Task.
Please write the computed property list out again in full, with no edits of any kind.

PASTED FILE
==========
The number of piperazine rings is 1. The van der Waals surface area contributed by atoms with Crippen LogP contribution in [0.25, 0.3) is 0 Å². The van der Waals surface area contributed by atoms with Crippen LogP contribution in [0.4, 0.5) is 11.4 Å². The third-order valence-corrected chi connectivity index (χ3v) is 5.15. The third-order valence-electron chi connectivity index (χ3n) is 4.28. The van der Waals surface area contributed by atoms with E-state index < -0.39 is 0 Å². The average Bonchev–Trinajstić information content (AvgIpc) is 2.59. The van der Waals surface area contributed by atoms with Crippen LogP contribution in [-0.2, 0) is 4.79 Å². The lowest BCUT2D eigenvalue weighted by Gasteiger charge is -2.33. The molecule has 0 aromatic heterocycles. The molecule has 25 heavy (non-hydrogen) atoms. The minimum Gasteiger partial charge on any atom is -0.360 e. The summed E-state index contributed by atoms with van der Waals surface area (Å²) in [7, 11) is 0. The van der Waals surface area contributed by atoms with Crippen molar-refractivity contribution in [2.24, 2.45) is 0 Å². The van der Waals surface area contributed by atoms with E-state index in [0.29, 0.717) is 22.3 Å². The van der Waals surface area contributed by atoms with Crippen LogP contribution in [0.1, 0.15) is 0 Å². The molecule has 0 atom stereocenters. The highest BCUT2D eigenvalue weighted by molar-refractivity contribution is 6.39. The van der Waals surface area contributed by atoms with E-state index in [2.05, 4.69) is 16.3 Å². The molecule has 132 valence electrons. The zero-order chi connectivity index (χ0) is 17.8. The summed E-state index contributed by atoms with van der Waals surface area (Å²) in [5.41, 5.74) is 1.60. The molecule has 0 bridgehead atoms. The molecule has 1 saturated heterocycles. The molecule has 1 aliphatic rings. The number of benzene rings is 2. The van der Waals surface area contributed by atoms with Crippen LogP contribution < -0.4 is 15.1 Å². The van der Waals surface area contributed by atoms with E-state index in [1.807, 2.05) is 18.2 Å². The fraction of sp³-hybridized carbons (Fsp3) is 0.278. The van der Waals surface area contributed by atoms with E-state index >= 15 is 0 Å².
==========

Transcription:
The number of piperazine rings is 1. The van der Waals surface area contributed by atoms with Crippen LogP contribution in [0.25, 0.3) is 0 Å². The van der Waals surface area contributed by atoms with Crippen LogP contribution in [0.4, 0.5) is 11.4 Å². The third-order valence-corrected chi connectivity index (χ3v) is 5.15. The third-order valence-electron chi connectivity index (χ3n) is 4.28. The van der Waals surface area contributed by atoms with E-state index < -0.39 is 0 Å². The average Bonchev–Trinajstić information content (AvgIpc) is 2.59. The van der Waals surface area contributed by atoms with Crippen LogP contribution in [-0.2, 0) is 4.79 Å². The lowest BCUT2D eigenvalue weighted by Gasteiger charge is -2.33. The molecule has 0 aromatic heterocycles. The molecule has 25 heavy (non-hydrogen) atoms. The minimum Gasteiger partial charge on any atom is -0.360 e. The summed E-state index contributed by atoms with van der Waals surface area (Å²) in [7, 11) is 0. The van der Waals surface area contributed by atoms with Crippen molar-refractivity contribution in [2.24, 2.45) is 0 Å². The van der Waals surface area contributed by atoms with E-state index in [0.29, 0.717) is 22.3 Å². The van der Waals surface area contributed by atoms with Crippen LogP contribution in [0.1, 0.15) is 0 Å². The molecule has 0 atom stereocenters. The highest BCUT2D eigenvalue weighted by molar-refractivity contribution is 6.39. The van der Waals surface area contributed by atoms with E-state index in [2.05, 4.69) is 16.3 Å². The molecule has 132 valence electrons. The zero-order chi connectivity index (χ0) is 17.8. The summed E-state index contributed by atoms with van der Waals surface area (Å²) in [5.41, 5.74) is 1.60. The molecule has 0 bridgehead atoms. The molecule has 1 saturated heterocycles. The molecule has 1 aliphatic rings. The number of benzene rings is 2. The van der Waals surface area contributed by atoms with Crippen LogP contribution < -0.4 is 15.1 Å². The van der Waals surface area contributed by atoms with E-state index in [1.807, 2.05) is 18.2 Å². The fraction of sp³-hybridized carbons (Fsp3) is 0.278. The van der Waals surface area contributed by atoms with E-state index >= 15 is 0 Å².